Usually, formula-fed babies spit up more than breastfed babies. However, there are certain things that can cause a breastfed baby to spit up, including:
- Air bubbles. Burping your baby before feeding, between sides and after feeding will help get rid of the air bubbles.
- Reflux. Keep your baby in a mostly up-right position for 30 minutes to one hour after you feed to help alleviate reflux.
- Contact your pediatrician if your baby projectile vomits multiple times. There are certain conditions that may cause this to happen.
If your baby is not gaining weight adequately, consult your pediatrician as medications may be required to assist with weight gain. Also, if spitting up starts or worsens after your baby is introduced to formula, your pediatrician may recommend a different type of formula.
Please leave a comment if you have any other questions or join us for the next Breastfeeding Community Gathering on Thursday, July 26, from 11 a.m. to noon in the Shannon Women’s & Children’s Center family room (3rd floor), 201 E. Beauregard.
Occasionally, you will produce more milk than your baby needs. This may seem like a good problem, but too much milk can make feedings taxing and uncomfortable for both you and your baby.
There are a few ways to tell if your baby is receiving too much milk, but the number one indicator is if your baby has a green, watery or foamy, stool. They may also gulp, choke or sputter during feedings due to the rush of milk and have increased gas and tummy aches. Spitting up more than usual may also be an indicator. This happens when your baby is receiving too much foremilk and not enough hindmilk.
You can do several things to help decrease your milk supply, just be careful to not decrease it too much.
- Place cabbage leaves in your bra three times a day for 10 to 15 minutes to help decrease swelling.
- If you are pumping after feedings, stop. You are telling your body to keeping producing milk by pumping after a feeding.
- If your breasts are very full prior to feeding you can hand express a very small amount of milk to help decrease firmness.
Please leave a comment if you have any other questions or join us for the next Breastfeeding Community Gathering on Thursday, July 19, from 11 a.m. to noon in the Shannon Women’s & Children’s Center family room (3rd floor), 201 E. Beauregard.
A plugged duct can be a very unpleasant experience for breastfeeding moms. When a duct is plugged, a sudden onset of swelling and firmness in one area of the breast usually occurs. Sometimes it’s a small area that swells and becomes firm, but depending on where the plug is, it can affect a good-sized section of the breast.
A plugged duct can be very painful, but the area should not be warm to the touch or have a red/purple discoloration. This may mean you have an infection.
These factors can contribute to ducts becoming plugged:
- An underwire bra
- The seam of a bra or fabric putting pressure while sleeping
- Sleeping on your breasts wrong may cause a duct to swell and become plugged.
To fix this issue, begin treatment as soon as you suspect you have a plugged duct.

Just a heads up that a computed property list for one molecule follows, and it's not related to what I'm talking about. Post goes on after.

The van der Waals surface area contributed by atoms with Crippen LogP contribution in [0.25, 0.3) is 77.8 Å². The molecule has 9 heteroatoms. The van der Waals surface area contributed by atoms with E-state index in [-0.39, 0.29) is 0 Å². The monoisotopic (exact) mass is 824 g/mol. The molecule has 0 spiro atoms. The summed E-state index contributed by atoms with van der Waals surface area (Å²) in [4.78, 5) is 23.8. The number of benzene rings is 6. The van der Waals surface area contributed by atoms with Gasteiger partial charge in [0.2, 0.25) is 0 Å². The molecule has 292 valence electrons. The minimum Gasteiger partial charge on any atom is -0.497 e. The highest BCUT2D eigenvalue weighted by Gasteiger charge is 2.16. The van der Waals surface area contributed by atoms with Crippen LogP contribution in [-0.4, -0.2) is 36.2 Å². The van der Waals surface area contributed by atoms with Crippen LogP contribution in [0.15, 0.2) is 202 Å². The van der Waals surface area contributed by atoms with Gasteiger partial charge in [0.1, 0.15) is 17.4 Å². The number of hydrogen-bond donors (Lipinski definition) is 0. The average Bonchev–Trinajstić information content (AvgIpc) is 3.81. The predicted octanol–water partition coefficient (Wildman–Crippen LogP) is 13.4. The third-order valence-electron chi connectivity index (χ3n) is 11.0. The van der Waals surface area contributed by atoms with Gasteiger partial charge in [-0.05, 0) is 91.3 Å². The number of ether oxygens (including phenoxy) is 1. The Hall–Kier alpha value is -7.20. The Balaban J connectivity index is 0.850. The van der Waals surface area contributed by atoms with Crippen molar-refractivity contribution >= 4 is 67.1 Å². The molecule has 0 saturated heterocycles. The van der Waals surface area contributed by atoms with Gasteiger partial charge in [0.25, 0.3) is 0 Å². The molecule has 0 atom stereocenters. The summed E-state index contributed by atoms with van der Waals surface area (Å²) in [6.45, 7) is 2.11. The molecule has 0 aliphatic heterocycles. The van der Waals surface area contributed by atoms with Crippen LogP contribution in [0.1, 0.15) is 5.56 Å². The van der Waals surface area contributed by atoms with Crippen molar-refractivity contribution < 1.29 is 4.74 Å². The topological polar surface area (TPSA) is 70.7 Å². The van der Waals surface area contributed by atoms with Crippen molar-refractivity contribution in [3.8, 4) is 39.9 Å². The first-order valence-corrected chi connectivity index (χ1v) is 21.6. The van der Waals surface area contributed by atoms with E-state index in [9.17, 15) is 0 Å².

- Use warm moist heat prior to feeding/pumping. Feeding is the best solution since your baby is better at draining the breast.
- Try to turn the babie’s jaw toward the plugged area.
- Massage the area while the baby is feeding or you are pumping. Warning- this is usually painful since the area affected is very tender.
- Also, you can massage the area around the areola between your fingers using a rolling/stretching motion; be firm but gentle.
If these solutions do not improve your condition after 24 or 48 hours, or if you are extremely uncomfortable, please call your OB/GYN provider or a lactation consultant for further assistance.
Please leave a comment if you have any other questions or join us for the next Breastfeeding Community Gathering on Thursday, July 12, from 11 a.m. to noon in the Shannon Women’s & Children’s Center family room (3rd floor), 201 E. Beauregard.
We often receive calls from moms with a cold or allergies inquiring which medicines are safe for them to take while breastfeeding. We understand this may be nerve-wracking and generally suggest the following medications in the order listed.
- Antihistamines such as Claritin, Zyrtec, Allegra or Benadryl are recommended first. However, use caution if taking Benadryl as the drowsy side-effect of the medication and tiredness associated with breastfeeding can make for a very sleepy mommy.
- If none of these work, try Sudafed. However, Sudafed has the greatest chance of affecting the milk supply.
You should watch that your milk production does not decrease while taking any of these medications. Side effects may vary depending on the mom. Also, it is important for breastfeeding moms to always stay hydrated, but especially while taking these medications. Carry a bottle of water with you at all times to remind yourself to stay hydrated!
While the above medications are often ok to take, very harsh antibiotics such as vancomycin can be problematic depending on the dose. Also, any radioactive treatments such as iodine oblations, require breastfeeding to be stopped or your milk dumped. Check for recommendations on either of these situations as serious harm for your baby may be a result.
Most medications are safe to take while breastfeeding, but if you have any doubts contact your physician or a Shannon lactation consultant to be sure the medication you are taking will not hurt your milk supply or your baby.
Please leave a comment if you have any other questions or join us for the next Breastfeeding Community Gathering on Thursday, July 5, from 11 a.m. to noon in the Shannon Women’s & Children’s Center family room (3rd floor), 201 E. Beauregard.